Friday, December 20, 2013

Let's Just Write Good Fiction, People, Not Preachy Fiction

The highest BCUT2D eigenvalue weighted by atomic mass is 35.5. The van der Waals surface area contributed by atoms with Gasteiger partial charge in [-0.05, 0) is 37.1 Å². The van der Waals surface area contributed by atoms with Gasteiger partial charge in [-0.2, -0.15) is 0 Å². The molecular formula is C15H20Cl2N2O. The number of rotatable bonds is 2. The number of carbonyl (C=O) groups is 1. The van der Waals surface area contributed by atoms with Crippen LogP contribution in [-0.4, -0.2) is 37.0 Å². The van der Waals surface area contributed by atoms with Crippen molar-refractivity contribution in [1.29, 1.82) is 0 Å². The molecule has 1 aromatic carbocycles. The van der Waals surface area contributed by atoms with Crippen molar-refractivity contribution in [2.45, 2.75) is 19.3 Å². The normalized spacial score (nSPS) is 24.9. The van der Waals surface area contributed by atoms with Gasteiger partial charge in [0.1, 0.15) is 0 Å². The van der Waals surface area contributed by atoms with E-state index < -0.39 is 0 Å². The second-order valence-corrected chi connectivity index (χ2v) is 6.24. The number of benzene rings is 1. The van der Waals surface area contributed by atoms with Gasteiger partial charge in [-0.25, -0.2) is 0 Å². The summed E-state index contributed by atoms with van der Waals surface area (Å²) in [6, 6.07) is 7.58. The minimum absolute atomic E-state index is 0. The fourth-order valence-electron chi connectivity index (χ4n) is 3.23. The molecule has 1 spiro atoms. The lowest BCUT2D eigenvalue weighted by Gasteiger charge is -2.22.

A review of The Sign, by Raymond Khoury, 2009. I picked up this book because it looked interesting. The Sign, wow. What could it be? Aliens? Ancient prophecy? Will we get a thrill of mystery as clue after clue is revealed? No such luck. If you haven’t heard of Raymond Khoury, think Dan Brown. Similar themes, similar writing style. From chapter to itty-bitty chapter, the book jumps around the world: Antarctica – Massachusetts – Egypt – Mexico – Egypt – Antarctica. This is supposed to give the book a fast pace (“never relents,” according to the blurbs). For this reader, it went agonizingly slowly. You get a little bit of action in Massachusetts, things start to get tense, then the scene moves to Egypt. You think that perhaps in Egypt, we will find out more, but after a few pages of cinematic conversation in which nothing is revealed, we are back to Antarctica. I call the conversation cinematic because, despite an international cast of characters (Egyptian, Croatian, Czech), all of them talk exactly the same, i.e. like characters out of a Hollywood police drama. For example, here is how a Croatian monk, living in a Coptic monastery, sums up his situation to a couple of Americans: “There’s not much to tell. They contacted us. They said they were making a documentary … The abbot wasn’t keen, none of us were. … But they were coming from a very respectable network, and they were very courteous, and they kept on asking and insisting. Eventually, we accepted.” Come on, Mr. Khoury. Not a single bafflingly misused word, or just one case of awkward word order? How often does this monk speak English? And speaking of English, there is Khoury’s own. Here is how he describes a certain bad guy: “He was a ruthless and imaginative political strategist, he had a mind like a steel trap, and [an] appetite for detail. … His effectiveness was further enhanced by an easygoing, gregarious charm – one that masked the iron resolve underneath and helped when one was a dedicated polemicist ready to take on the red-button issues that were splitting the country.” (p. 122) Golly gee. How many clichés can you squeeze into two sentences? (And even getting one of them wrong? Isn’t it supposed to be “hot-button” issues?) As it turns out, the Sign (spoiler alert) is coming neither from aliens nor from supernatural forces (between which, by the way, Khoury sees no difference), but from a very covert, deniable U.S. government group that has gotten ahold of some cutting-edge technology. The Sign, which first appears over the tragically melting ice caps at both poles, was originally meant to scare people into stopping global warming. But as often happens, the bad guys have had an internal disagreement about how to use the sign. The good bad guy (let’s call him Bad Guy B) wanted to keep the sign vague and occasional, so that no one religion could claim it. This, in addition to stopping global warming, might have the desired effect of nudging people toward pantheism or at least religious relativism. But Bad Guy A (the one described above), wants to steer the sign in the direction of a specifically Christian miracle, creating a specifically fundamentalist fervor. (He does this by kidnapping and brainwashing a Mother-Theresa type to be his mouthpiece). The two bad guys’ conversation about this is revealing. Bad Guy B is principled and thinks that deliberately stirring up religious fervor “might help get rid of one evil [global warming], but you’ll be feeding one that’s just as vile. One that’ll turn our world into a living hell for any rational person.” Got that? Belief in God is not just irrational, it’s “vile.” And it leads to hell. Bad Guy A replies: “You know that was the only way to go. These people don’t read newspapers. They don’t research things on the Internet. They listen to what their preachers tell them – and they believe them. Fanatically. They don’t bother to fact-check the bullshit they hear in their megachurches. They’re happy to swallow it whole, no matter how ridiculous it is … We need these windbags. We need them to sell our message.” (page 212) All I can say is, Wow. No, I don’t mean, Wow, Khoury thinks the Internet is a reliable place to fact-check, although that might make us scratch our heads as well. Rather … Wow. Has this guy ever met even one evangelical Christian? So that was where Khoury completely lost me. But I kept reading, partly because I wanted to earn the right to write this review, and partly because I wanted to find out what happened to the two “good” guys (a former car thief, and a Czech scientist-cum-couch-potato named Jabba, the funnest character in the book). And I was well rewarded when the car thief borrowed a garbage truck and crashed it through the façade of the “stately Georgian mansion” inhabited by Bad Guy B, killing bodyguards like flies in the process. He then puts Bad Guy B in the trash compacter, but thankfully, doesn’t compact him. That would have taken the book in a completely different direction. Later, the Mother Theresa character assured me that “of course I believe in evolution. You’d have to be a blind half-wit not to.” Another character finds this attitude to be “much less dogmatic than I expected.” The funny thing is, I think that I (or the person Raymond Khoury imagines me to be) am actually part of the intended audience of this book. His idea is that all of us evangelicals believe as we do only because we’ve never been exposed to any alternative view. So, we will pick up his book because it appears to be a novel about God (or maybe Satan, given the cover art). Then, the “relentless pace” of the action will draw us in, and when we read in the characters’ mouths Khoury’s compelling logic against belief in God, organized religion, and ID, our minds will be blown open, our world will be rocked. Then, the insults will give us added motivation to convert to materialist environmentalist atheism so that we can belatedly join the group of those in the know. It’s a weird experience reading this kind of a bait-and-switch, because often it goes in the other direction, with Christian writers trying to convert unbelievers through mediocre fiction. Khoury isn’t too fond of Tim LaHaye. Would he be insulted to hear that, as far as this reader is concerned, he is the Tim LaHaye of the atheist world? Anyway, reading this book and then reflecting on my experience was certainly enough to cure me of making any such attempts. Let’s just write good fiction, people, because the preachy fiction doesn’t work on thinking believers. It might work in movies, at least for the duration of the film (I’m looking at you, Dances with Wolves), but books don’t overwhelm the senses quite so much. But I digress. If the garbage truck scene sounds like enough fun to make you plough through the anti-religion rants, then this book is for you. About the science behind the book, I don’t know. I haven’t done the Internet research to find out whether “smart dust” a real thing. If the science of the book is as well researched as the historical and religious parts, then it’s mostly made up. But it’s possible that Khoury put more time into the part that interested him more, the part he actually believes in.